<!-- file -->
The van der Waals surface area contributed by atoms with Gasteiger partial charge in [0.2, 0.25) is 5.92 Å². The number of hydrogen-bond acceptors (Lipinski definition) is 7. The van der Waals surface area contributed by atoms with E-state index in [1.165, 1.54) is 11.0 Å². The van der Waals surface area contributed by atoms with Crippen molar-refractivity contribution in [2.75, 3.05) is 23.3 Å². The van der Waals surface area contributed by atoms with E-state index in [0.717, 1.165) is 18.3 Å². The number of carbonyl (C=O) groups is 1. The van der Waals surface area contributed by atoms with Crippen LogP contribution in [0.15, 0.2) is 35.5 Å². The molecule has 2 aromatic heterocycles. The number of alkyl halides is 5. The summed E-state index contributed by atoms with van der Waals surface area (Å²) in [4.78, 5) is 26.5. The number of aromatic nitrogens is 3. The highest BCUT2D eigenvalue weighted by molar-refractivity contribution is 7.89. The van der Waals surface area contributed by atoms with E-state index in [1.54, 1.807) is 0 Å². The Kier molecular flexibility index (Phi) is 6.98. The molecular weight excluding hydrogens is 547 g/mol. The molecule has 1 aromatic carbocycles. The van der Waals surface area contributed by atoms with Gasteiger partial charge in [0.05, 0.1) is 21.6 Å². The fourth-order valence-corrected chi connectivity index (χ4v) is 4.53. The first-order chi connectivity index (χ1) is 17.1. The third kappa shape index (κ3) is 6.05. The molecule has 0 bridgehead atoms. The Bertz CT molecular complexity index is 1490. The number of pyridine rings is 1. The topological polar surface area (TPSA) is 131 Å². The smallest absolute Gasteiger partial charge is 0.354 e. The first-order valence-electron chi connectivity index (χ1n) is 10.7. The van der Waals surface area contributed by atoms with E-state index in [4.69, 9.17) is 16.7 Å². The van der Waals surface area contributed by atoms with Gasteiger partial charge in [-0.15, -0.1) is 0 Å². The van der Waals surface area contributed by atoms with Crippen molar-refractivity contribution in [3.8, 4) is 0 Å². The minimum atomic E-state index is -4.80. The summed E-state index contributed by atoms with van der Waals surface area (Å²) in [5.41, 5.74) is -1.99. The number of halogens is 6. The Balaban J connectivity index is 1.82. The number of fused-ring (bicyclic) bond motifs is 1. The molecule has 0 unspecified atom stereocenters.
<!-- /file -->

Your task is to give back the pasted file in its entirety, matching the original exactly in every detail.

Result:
The van der Waals surface area contributed by atoms with Gasteiger partial charge in [0.2, 0.25) is 5.92 Å². The number of hydrogen-bond acceptors (Lipinski definition) is 7. The van der Waals surface area contributed by atoms with E-state index in [1.165, 1.54) is 11.0 Å². The van der Waals surface area contributed by atoms with Crippen molar-refractivity contribution in [2.75, 3.05) is 23.3 Å². The van der Waals surface area contributed by atoms with E-state index in [0.717, 1.165) is 18.3 Å². The number of carbonyl (C=O) groups is 1. The van der Waals surface area contributed by atoms with Crippen LogP contribution in [0.15, 0.2) is 35.5 Å². The molecule has 2 aromatic heterocycles. The number of alkyl halides is 5. The summed E-state index contributed by atoms with van der Waals surface area (Å²) in [4.78, 5) is 26.5. The number of aromatic nitrogens is 3. The highest BCUT2D eigenvalue weighted by molar-refractivity contribution is 7.89. The van der Waals surface area contributed by atoms with E-state index in [1.54, 1.807) is 0 Å². The Kier molecular flexibility index (Phi) is 6.98. The molecular weight excluding hydrogens is 547 g/mol. The molecule has 1 aromatic carbocycles. The van der Waals surface area contributed by atoms with Gasteiger partial charge in [0.05, 0.1) is 21.6 Å². The fourth-order valence-corrected chi connectivity index (χ4v) is 4.53. The first-order chi connectivity index (χ1) is 17.1. The third kappa shape index (κ3) is 6.05. The molecule has 0 bridgehead atoms. The Bertz CT molecular complexity index is 1490. The number of pyridine rings is 1. The topological polar surface area (TPSA) is 131 Å². The smallest absolute Gasteiger partial charge is 0.354 e. The first-order valence-electron chi connectivity index (χ1n) is 10.7. The van der Waals surface area contributed by atoms with E-state index in [4.69, 9.17) is 16.7 Å². The van der Waals surface area contributed by atoms with Gasteiger partial charge in [-0.15, -0.1) is 0 Å². The van der Waals surface area contributed by atoms with Crippen molar-refractivity contribution in [3.8, 4) is 0 Å². The minimum atomic E-state index is -4.80. The summed E-state index contributed by atoms with van der Waals surface area (Å²) in [5.41, 5.74) is -1.99. The number of halogens is 6. The Balaban J connectivity index is 1.82. The number of fused-ring (bicyclic) bond motifs is 1. The molecule has 0 unspecified atom stereocenters.